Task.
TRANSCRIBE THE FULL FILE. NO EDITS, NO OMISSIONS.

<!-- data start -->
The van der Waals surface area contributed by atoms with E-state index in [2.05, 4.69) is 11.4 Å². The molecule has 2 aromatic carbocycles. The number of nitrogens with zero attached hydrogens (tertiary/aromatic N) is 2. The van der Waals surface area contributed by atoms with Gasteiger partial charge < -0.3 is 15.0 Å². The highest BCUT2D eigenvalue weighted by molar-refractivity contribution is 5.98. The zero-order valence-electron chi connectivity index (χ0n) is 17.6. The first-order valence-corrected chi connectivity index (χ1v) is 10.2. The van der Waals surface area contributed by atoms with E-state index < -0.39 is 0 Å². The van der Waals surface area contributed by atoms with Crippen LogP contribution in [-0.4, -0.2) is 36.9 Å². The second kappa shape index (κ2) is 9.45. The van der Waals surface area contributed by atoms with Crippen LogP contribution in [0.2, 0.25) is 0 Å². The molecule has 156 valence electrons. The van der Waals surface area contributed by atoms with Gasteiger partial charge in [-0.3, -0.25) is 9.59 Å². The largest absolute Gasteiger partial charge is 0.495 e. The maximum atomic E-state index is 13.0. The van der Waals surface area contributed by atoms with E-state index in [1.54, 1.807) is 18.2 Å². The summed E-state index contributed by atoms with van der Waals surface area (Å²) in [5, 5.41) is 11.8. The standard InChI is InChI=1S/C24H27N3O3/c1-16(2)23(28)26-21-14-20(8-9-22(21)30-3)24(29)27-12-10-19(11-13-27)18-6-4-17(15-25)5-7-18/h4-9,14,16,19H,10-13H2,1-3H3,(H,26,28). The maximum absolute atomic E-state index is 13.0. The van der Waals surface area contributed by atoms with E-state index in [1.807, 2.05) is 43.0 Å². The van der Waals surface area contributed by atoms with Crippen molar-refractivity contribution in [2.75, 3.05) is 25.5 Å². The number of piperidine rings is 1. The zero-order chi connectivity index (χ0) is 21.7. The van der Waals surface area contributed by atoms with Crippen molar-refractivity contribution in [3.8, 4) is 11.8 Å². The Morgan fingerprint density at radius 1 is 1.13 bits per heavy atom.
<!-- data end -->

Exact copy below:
The van der Waals surface area contributed by atoms with E-state index in [2.05, 4.69) is 11.4 Å². The molecule has 2 aromatic carbocycles. The number of nitrogens with zero attached hydrogens (tertiary/aromatic N) is 2. The van der Waals surface area contributed by atoms with Gasteiger partial charge < -0.3 is 15.0 Å². The highest BCUT2D eigenvalue weighted by molar-refractivity contribution is 5.98. The zero-order valence-electron chi connectivity index (χ0n) is 17.6. The first-order valence-corrected chi connectivity index (χ1v) is 10.2. The van der Waals surface area contributed by atoms with E-state index < -0.39 is 0 Å². The van der Waals surface area contributed by atoms with Crippen LogP contribution in [-0.4, -0.2) is 36.9 Å². The second kappa shape index (κ2) is 9.45. The van der Waals surface area contributed by atoms with Crippen LogP contribution in [0.2, 0.25) is 0 Å². The molecule has 156 valence electrons. The van der Waals surface area contributed by atoms with Gasteiger partial charge in [-0.3, -0.25) is 9.59 Å². The largest absolute Gasteiger partial charge is 0.495 e. The maximum atomic E-state index is 13.0. The van der Waals surface area contributed by atoms with E-state index in [1.54, 1.807) is 18.2 Å². The summed E-state index contributed by atoms with van der Waals surface area (Å²) in [5, 5.41) is 11.8. The standard InChI is InChI=1S/C24H27N3O3/c1-16(2)23(28)26-21-14-20(8-9-22(21)30-3)24(29)27-12-10-19(11-13-27)18-6-4-17(15-25)5-7-18/h4-9,14,16,19H,10-13H2,1-3H3,(H,26,28). The maximum absolute atomic E-state index is 13.0. The van der Waals surface area contributed by atoms with E-state index in [1.807, 2.05) is 43.0 Å². The van der Waals surface area contributed by atoms with Crippen molar-refractivity contribution in [2.75, 3.05) is 25.5 Å². The number of piperidine rings is 1. The zero-order chi connectivity index (χ0) is 21.7. The van der Waals surface area contributed by atoms with Crippen molar-refractivity contribution in [3.8, 4) is 11.8 Å². The Morgan fingerprint density at radius 1 is 1.13 bits per heavy atom.